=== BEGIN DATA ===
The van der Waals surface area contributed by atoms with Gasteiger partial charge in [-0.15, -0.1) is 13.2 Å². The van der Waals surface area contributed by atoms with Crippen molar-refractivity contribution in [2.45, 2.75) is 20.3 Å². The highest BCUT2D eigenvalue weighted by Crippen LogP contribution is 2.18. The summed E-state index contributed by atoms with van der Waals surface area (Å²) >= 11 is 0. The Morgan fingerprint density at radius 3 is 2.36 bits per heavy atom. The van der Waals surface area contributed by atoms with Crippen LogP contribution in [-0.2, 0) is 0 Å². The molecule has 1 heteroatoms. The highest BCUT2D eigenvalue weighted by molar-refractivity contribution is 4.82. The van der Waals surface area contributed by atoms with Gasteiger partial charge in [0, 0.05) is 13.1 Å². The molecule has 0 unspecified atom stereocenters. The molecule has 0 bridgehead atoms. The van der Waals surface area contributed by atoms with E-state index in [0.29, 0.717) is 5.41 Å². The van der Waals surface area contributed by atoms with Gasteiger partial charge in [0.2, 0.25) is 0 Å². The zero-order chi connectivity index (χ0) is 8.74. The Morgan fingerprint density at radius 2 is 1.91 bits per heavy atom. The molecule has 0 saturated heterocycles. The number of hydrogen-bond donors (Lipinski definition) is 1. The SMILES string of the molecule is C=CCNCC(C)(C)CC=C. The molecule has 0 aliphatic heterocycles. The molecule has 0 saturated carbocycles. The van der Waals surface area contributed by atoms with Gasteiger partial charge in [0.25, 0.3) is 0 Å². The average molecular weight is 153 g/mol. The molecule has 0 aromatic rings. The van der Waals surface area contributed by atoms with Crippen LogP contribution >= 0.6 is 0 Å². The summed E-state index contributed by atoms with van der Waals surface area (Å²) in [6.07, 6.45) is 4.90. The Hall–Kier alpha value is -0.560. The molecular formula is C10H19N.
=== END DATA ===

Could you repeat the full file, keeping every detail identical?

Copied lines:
The van der Waals surface area contributed by atoms with Gasteiger partial charge in [-0.15, -0.1) is 13.2 Å². The van der Waals surface area contributed by atoms with Crippen molar-refractivity contribution in [2.45, 2.75) is 20.3 Å². The highest BCUT2D eigenvalue weighted by Crippen LogP contribution is 2.18. The summed E-state index contributed by atoms with van der Waals surface area (Å²) >= 11 is 0. The Morgan fingerprint density at radius 3 is 2.36 bits per heavy atom. The van der Waals surface area contributed by atoms with Crippen LogP contribution in [-0.2, 0) is 0 Å². The molecule has 1 heteroatoms. The highest BCUT2D eigenvalue weighted by molar-refractivity contribution is 4.82. The van der Waals surface area contributed by atoms with Gasteiger partial charge in [0, 0.05) is 13.1 Å². The molecule has 0 unspecified atom stereocenters. The molecule has 0 bridgehead atoms. The van der Waals surface area contributed by atoms with E-state index in [0.29, 0.717) is 5.41 Å². The van der Waals surface area contributed by atoms with Gasteiger partial charge in [0.2, 0.25) is 0 Å². The zero-order chi connectivity index (χ0) is 8.74. The Morgan fingerprint density at radius 2 is 1.91 bits per heavy atom. The molecule has 0 saturated heterocycles. The number of hydrogen-bond donors (Lipinski definition) is 1. The SMILES string of the molecule is C=CCNCC(C)(C)CC=C. The molecule has 0 aliphatic heterocycles. The molecule has 0 saturated carbocycles. The van der Waals surface area contributed by atoms with Gasteiger partial charge in [0.25, 0.3) is 0 Å². The average molecular weight is 153 g/mol. The molecule has 0 aromatic rings. The van der Waals surface area contributed by atoms with Crippen LogP contribution >= 0.6 is 0 Å². The summed E-state index contributed by atoms with van der Waals surface area (Å²) in [6.07, 6.45) is 4.90. The Hall–Kier alpha value is -0.560. The molecular formula is C10H19N.